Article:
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[186] of Providence. One must be wary, one must be strenuous, or he will untimely perish. But predominantly one must have a loftier care than personal preservation at such a time; he must have the cause of his home and his loved ones and his country animating his heart, and he must be willing to sacrifice his heart's blood to protect all that makes life worth living for him from the desecrations and despoliations of a ruthless foe. There was a feeling of wild patriotism in our little company of cavalry that morning when we rode against Dahlgren and his men.

When we came in sight of the enemy Captain Pollard, one of the bravest and worthiest soldiers who ever bestrode a horse, ordered two of the sharpshooters down. The enemy halted, got upon the defensive, and forced our company to a stand. Firing began in a desultory way, and continued in a rain of bullets on both sides. The writer had hurriedly dismounted, and he and First Sergeant Fleming Meredith were standing by Captain Pollard's horse when bullets began to sing around us as though we were singled out by marksmen. One of the rear guard of the enemy was killed. One of our company searched the man's pockets and found a fifty dollar bill there, which subsequently proved to be a two dollar bill with the number ‘50’ pasted over the figure two. A heavy silver fork marked ‘J. W. A.’ was also found in his pockets and a pistol and silver watch.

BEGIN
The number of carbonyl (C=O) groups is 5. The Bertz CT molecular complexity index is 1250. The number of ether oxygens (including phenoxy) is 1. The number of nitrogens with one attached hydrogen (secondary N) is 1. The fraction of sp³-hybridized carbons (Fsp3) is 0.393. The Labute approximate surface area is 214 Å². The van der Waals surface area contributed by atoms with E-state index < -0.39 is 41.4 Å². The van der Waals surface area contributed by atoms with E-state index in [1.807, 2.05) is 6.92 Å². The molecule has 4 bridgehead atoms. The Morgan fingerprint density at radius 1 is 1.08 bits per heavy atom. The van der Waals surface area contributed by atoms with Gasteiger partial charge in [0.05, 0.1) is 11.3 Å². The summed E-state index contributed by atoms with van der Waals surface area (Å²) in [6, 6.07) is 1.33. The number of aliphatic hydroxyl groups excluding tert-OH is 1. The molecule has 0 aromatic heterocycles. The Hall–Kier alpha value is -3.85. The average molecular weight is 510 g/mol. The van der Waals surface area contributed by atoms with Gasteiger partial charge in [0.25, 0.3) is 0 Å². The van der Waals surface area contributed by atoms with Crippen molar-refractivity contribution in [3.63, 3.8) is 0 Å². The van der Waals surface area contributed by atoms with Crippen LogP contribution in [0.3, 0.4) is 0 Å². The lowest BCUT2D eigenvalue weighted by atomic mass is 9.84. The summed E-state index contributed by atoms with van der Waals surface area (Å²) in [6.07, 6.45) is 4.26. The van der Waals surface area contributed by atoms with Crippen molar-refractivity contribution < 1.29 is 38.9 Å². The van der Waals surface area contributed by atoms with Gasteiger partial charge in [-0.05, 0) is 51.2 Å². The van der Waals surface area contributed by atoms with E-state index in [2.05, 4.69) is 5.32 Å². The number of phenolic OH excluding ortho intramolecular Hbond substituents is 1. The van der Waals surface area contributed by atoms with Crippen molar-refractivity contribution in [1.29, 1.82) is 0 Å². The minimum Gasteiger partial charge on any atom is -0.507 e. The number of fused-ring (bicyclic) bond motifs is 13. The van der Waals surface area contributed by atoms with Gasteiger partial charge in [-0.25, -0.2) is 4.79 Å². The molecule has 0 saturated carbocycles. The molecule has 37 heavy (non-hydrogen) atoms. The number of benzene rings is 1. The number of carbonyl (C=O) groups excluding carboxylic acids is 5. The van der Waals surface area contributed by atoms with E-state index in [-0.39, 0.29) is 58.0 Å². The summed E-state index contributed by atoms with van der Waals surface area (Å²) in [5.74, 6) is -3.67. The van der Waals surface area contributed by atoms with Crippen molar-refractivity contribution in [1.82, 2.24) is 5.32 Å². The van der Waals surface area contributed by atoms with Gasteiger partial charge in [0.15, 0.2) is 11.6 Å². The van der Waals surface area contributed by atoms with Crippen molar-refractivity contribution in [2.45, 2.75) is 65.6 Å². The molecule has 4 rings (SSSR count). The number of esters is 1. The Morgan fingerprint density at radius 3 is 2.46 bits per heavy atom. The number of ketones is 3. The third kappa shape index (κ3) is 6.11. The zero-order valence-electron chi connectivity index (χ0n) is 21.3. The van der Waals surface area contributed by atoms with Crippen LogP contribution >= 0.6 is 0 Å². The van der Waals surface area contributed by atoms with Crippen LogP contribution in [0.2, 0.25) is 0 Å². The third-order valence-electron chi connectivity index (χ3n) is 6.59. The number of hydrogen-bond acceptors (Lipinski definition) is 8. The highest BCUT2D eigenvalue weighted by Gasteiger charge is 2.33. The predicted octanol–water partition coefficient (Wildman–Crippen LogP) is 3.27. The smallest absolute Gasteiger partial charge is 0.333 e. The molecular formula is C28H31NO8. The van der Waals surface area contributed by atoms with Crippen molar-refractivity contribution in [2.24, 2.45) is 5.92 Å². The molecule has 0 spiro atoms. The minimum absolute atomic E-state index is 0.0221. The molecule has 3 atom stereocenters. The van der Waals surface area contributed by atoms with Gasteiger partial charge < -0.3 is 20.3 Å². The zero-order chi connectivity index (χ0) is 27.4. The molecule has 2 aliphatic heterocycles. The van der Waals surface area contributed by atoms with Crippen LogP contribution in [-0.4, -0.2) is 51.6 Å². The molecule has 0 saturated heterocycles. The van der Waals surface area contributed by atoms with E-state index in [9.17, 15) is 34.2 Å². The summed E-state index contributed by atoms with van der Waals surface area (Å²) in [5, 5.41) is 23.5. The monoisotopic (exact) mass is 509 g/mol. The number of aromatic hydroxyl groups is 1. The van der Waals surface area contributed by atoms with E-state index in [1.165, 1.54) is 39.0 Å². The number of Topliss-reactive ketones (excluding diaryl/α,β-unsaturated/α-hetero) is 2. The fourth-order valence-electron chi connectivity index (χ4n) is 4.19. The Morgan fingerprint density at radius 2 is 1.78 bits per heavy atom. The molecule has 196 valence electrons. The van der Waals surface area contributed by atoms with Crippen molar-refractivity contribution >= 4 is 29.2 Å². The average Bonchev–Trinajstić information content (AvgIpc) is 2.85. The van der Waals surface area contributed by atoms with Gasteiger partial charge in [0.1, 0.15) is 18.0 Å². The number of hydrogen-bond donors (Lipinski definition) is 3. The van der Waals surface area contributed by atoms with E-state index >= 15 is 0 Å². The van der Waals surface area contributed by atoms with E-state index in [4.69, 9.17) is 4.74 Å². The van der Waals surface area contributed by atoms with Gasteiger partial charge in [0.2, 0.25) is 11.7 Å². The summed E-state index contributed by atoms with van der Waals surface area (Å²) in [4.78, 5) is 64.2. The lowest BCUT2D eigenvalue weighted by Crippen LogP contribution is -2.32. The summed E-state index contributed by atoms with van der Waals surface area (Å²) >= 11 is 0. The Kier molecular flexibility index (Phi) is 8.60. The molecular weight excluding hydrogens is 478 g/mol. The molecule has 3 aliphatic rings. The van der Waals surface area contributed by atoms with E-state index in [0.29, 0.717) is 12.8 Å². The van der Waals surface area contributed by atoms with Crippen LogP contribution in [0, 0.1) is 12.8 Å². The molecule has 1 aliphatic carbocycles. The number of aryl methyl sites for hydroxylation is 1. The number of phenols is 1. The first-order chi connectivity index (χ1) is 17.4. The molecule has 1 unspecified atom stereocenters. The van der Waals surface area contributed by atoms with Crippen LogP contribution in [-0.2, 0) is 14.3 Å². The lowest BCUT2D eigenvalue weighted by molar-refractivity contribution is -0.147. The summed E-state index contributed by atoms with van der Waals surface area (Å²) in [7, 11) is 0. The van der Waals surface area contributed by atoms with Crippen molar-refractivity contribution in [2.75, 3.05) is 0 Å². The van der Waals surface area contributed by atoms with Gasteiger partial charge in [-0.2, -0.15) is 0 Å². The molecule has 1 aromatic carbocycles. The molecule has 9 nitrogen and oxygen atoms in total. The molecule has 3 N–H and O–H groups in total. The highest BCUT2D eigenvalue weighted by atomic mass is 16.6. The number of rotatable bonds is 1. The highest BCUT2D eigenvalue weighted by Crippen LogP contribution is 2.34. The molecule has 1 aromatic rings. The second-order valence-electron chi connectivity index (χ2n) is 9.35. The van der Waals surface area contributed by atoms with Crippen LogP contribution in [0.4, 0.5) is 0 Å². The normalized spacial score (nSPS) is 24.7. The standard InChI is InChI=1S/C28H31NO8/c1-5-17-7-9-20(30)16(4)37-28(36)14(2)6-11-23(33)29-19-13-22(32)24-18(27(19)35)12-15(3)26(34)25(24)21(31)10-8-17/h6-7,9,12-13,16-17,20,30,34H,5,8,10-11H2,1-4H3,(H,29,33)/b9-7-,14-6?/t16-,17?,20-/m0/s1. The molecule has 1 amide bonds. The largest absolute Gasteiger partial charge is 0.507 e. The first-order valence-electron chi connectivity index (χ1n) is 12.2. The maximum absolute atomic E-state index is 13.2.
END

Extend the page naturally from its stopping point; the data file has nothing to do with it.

We followed up the enemy, pursuing them closely, charging from rear to front, barely escaping being shot to death in an ambush set for the enemy by Captain Magruder, who had hurried to join us. His company of thirty men joined us, and Captain Pollard resorted to strategy, sending a bare half-dozen bold riders to pursue the fleeing enemy while the rest of the men set out along another road to intercept the flying enemy. We hurried along the road to Stevensville, a small village not many miles distant from King and Queen C. H. At dark we were awaiting the enemy with carbines sprung. Two men were sent out to reconnoitre, and they returned, reporting that the enemy had gone into camp a mile or two away from us. It was night, but we lost not a moment to get into ambush. They were attempting to find a way of escape. It was half past 11 o'clock at night. Upon the noise made by some of our men in ambush we heard a demand of ‘Surrender, or I will shoot,’ in a loud voice. At the same time he who called out attempted to fire his revolver at us, but it failed to fire.

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